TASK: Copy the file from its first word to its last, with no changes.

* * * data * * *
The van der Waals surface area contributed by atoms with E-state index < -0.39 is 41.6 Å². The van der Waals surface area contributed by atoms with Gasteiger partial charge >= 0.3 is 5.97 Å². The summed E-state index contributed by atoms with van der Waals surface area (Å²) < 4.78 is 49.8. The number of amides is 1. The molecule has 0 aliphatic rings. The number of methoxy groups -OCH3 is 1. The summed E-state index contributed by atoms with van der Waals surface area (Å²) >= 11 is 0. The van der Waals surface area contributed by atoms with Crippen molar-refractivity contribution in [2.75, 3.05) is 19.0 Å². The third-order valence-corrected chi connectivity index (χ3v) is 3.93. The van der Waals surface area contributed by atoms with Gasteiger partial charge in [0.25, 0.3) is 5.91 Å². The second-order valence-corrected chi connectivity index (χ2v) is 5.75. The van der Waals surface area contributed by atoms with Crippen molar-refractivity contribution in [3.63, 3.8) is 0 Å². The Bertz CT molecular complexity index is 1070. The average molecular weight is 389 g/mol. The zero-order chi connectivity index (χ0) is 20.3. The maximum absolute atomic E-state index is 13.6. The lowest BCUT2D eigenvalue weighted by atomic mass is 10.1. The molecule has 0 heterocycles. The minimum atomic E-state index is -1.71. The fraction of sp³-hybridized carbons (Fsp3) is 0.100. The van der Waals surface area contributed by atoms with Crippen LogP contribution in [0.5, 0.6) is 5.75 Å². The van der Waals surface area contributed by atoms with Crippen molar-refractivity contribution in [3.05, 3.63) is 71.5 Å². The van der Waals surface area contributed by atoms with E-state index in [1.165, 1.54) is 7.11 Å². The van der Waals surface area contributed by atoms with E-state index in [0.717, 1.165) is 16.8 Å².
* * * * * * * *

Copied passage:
The van der Waals surface area contributed by atoms with E-state index < -0.39 is 41.6 Å². The van der Waals surface area contributed by atoms with Gasteiger partial charge >= 0.3 is 5.97 Å². The summed E-state index contributed by atoms with van der Waals surface area (Å²) < 4.78 is 49.8. The number of amides is 1. The molecule has 0 aliphatic rings. The number of methoxy groups -OCH3 is 1. The summed E-state index contributed by atoms with van der Waals surface area (Å²) >= 11 is 0. The van der Waals surface area contributed by atoms with Crippen molar-refractivity contribution in [2.75, 3.05) is 19.0 Å². The third-order valence-corrected chi connectivity index (χ3v) is 3.93. The van der Waals surface area contributed by atoms with Gasteiger partial charge in [0.25, 0.3) is 5.91 Å². The second-order valence-corrected chi connectivity index (χ2v) is 5.75. The van der Waals surface area contributed by atoms with Crippen molar-refractivity contribution in [3.63, 3.8) is 0 Å². The Bertz CT molecular complexity index is 1070. The average molecular weight is 389 g/mol. The zero-order chi connectivity index (χ0) is 20.3. The maximum absolute atomic E-state index is 13.6. The lowest BCUT2D eigenvalue weighted by atomic mass is 10.1. The molecule has 0 heterocycles. The minimum atomic E-state index is -1.71. The fraction of sp³-hybridized carbons (Fsp3) is 0.100. The van der Waals surface area contributed by atoms with Crippen LogP contribution in [0.5, 0.6) is 5.75 Å². The van der Waals surface area contributed by atoms with Crippen molar-refractivity contribution in [3.05, 3.63) is 71.5 Å². The van der Waals surface area contributed by atoms with E-state index in [1.165, 1.54) is 7.11 Å². The van der Waals surface area contributed by atoms with E-state index in [0.717, 1.165) is 16.8 Å².